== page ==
No, I grew up in New York, my dad’s a lawyer, I came out of undergrad 91 the economy wasn’t great to go-go 80s it had died down. And so law school seemed like a safe place to sort of spend a couple of years I went in not wanting to practice law long term. I love the business side. And that was reinforced. When I basically took a job out of law school at a big firm. But when doing transactional work, I always wanted to be the client. They were doing these cool things they were doing, like roll ups of Microsoft reseller agreements, and these guys were spreading all over the country and doing stock option plans like that’s for me. And I don’t want to do this boring paperwork. So I jumped the moment that the economy started to blow up in the .com bubble started to build the end of the latter half of the 90s I went to New York to make my fortune consulted with a ton of clients there on digital dove and really early and was a founding employee at something called uslaw.com which was a precursor to find Law Legal Zoom, and had an amazing ride there. This was essentially Legal Zoom or fine law but before its time, similar to what might have been, if you remember that the idea that like if you had the technology, another friend of mine had the square these were people that had Facebook before Facebook, but whether the broadband wasn’t there yet, lawyers had to be convinced to advertise on there. They’re like, why would I want to be on the website? Why would I want to be a directory it was literally pulling teeth to get a would spend more in acquire the customer and the lifetime value of the customer. And it was the bubble burst in April 2000. By January 2001. Much was gone. Amazon was down to like, I forget what it is 456 dollars a share from a tie. Google remained but like all these different search engines disappeared, the 17 different pet food delivery services disappeared, and we were left with more fundamentals. And that the ones that did survive for example, fine law had been bought by Thomson Reuters. They had the money to survive those ups and downs. I licked my wounds. And a few years later, ended up my buddy Dave Bennewitz wanted to start a law firm. He’s a lawyer’s lawyer, he loves the courtroom, he wants to be there every day, I want to be outside the courtroom. So we do chocolate peanut butter. We start with the two of us in his basement, I building a website optimizing that website, piece by piece we ended up with dozens of lawyers, dozens of websites, and about seven, eight years ago, on the way from infancy to a 43 44 lawyer law firm, I pulled our digital team out of Price Benowitz and into BluShark Digital, which now represents more than 200 law firms nationwide for their digital marketing, everything from building websites to their paid strategy. Both PPC, and LSA is a very, very big thing in the legal space where you can get calls from Google instead of just clicks, as well as the burgeoning paid social world, which works much better on national plays such as mass towards less well, protocol single event, people who are trying to get people within a local market.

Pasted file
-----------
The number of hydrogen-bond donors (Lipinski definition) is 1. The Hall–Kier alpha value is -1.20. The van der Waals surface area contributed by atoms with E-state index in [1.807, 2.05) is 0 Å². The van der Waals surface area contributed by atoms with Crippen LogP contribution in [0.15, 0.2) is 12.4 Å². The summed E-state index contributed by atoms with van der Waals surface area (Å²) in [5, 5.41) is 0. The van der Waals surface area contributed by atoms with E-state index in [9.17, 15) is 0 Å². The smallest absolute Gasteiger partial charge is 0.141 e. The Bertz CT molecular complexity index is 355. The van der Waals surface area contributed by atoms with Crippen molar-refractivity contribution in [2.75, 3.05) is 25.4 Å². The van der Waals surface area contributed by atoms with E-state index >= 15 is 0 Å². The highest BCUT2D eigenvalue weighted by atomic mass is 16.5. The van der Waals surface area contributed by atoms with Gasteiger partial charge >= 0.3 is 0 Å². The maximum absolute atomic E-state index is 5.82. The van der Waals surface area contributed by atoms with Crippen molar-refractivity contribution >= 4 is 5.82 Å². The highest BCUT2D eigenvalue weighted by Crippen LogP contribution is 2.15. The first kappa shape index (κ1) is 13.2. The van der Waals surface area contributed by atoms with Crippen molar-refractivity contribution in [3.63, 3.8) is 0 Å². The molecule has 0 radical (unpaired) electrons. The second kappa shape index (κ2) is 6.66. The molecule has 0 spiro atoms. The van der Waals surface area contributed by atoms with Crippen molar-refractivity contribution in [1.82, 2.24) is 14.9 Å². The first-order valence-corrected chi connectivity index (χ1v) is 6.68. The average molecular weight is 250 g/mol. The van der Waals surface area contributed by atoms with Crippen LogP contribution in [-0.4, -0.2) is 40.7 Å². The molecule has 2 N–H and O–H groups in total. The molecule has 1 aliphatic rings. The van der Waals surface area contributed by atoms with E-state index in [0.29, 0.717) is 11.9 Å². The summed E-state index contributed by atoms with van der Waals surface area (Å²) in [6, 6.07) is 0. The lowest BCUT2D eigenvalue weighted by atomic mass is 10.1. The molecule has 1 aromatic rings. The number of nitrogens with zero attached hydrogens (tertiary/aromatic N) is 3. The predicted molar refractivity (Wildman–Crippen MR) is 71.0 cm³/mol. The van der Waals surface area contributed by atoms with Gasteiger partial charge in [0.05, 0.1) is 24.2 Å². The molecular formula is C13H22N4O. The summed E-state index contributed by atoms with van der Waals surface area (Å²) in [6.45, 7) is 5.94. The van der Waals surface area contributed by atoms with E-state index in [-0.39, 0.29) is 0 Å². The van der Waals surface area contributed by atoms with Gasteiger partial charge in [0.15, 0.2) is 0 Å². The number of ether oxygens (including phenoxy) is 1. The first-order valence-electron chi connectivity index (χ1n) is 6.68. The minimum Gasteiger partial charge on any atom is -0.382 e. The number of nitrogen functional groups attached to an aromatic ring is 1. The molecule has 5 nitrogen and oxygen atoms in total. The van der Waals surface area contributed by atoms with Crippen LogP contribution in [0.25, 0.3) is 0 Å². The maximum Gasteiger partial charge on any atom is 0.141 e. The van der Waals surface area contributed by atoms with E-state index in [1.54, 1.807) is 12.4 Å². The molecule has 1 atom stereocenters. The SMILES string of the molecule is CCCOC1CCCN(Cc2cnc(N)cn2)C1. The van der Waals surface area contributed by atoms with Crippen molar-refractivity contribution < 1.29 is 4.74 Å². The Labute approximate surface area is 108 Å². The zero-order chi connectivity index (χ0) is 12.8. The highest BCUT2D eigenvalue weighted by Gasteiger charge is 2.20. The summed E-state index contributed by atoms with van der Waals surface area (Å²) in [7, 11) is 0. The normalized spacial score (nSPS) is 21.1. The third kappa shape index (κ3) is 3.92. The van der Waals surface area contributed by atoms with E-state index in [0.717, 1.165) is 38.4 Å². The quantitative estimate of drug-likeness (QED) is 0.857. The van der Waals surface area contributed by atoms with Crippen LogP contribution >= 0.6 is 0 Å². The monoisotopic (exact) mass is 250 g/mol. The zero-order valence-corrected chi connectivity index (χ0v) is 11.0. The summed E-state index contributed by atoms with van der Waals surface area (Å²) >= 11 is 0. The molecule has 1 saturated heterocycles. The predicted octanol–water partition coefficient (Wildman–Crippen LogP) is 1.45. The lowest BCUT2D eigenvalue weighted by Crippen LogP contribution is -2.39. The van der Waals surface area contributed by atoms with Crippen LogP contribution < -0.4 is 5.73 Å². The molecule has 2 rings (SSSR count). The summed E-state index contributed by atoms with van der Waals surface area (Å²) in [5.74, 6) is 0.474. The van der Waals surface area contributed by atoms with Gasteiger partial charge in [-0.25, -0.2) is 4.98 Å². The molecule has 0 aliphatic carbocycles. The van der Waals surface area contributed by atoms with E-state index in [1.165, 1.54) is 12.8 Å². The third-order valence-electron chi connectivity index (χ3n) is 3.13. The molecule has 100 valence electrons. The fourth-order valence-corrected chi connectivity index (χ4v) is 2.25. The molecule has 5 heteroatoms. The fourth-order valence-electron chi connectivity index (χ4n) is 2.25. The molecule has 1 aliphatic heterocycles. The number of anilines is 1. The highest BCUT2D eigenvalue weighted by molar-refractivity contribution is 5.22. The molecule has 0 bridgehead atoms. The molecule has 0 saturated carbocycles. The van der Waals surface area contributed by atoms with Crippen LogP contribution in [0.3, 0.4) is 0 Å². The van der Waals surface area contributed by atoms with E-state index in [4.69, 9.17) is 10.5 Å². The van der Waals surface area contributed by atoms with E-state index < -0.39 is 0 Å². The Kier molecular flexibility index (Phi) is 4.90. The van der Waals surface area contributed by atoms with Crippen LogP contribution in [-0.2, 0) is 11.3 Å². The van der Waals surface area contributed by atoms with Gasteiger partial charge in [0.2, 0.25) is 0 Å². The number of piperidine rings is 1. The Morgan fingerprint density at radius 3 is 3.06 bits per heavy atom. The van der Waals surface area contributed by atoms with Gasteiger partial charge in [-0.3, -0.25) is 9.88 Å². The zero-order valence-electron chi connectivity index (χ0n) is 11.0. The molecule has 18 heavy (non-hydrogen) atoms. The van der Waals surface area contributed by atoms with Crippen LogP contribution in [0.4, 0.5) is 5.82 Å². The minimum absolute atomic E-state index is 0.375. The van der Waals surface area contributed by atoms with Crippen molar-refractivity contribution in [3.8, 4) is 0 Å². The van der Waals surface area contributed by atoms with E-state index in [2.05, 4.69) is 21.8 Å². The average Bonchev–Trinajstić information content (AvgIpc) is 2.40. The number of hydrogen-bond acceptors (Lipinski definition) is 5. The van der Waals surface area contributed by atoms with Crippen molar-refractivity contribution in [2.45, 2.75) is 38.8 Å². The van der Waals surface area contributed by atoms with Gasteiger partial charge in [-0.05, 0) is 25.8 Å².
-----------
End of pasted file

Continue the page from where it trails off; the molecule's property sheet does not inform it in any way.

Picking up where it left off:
Jeremy Weisz 6:08
Did you recognize Seth at that time, I had Mark Winters on who co-authored Rocket Fuel with Gino Wickman? And they talked about the visionary and the integrator? I don’t know if you recognize at that time with you and your partner, you seem like you are the business side. And he loves the craft of it. What did you recognize that that point? Or was it more like an opportunity that just you happened into? Or did you recognize, hey, we actually have this perfect combination.
Seth Price 6:40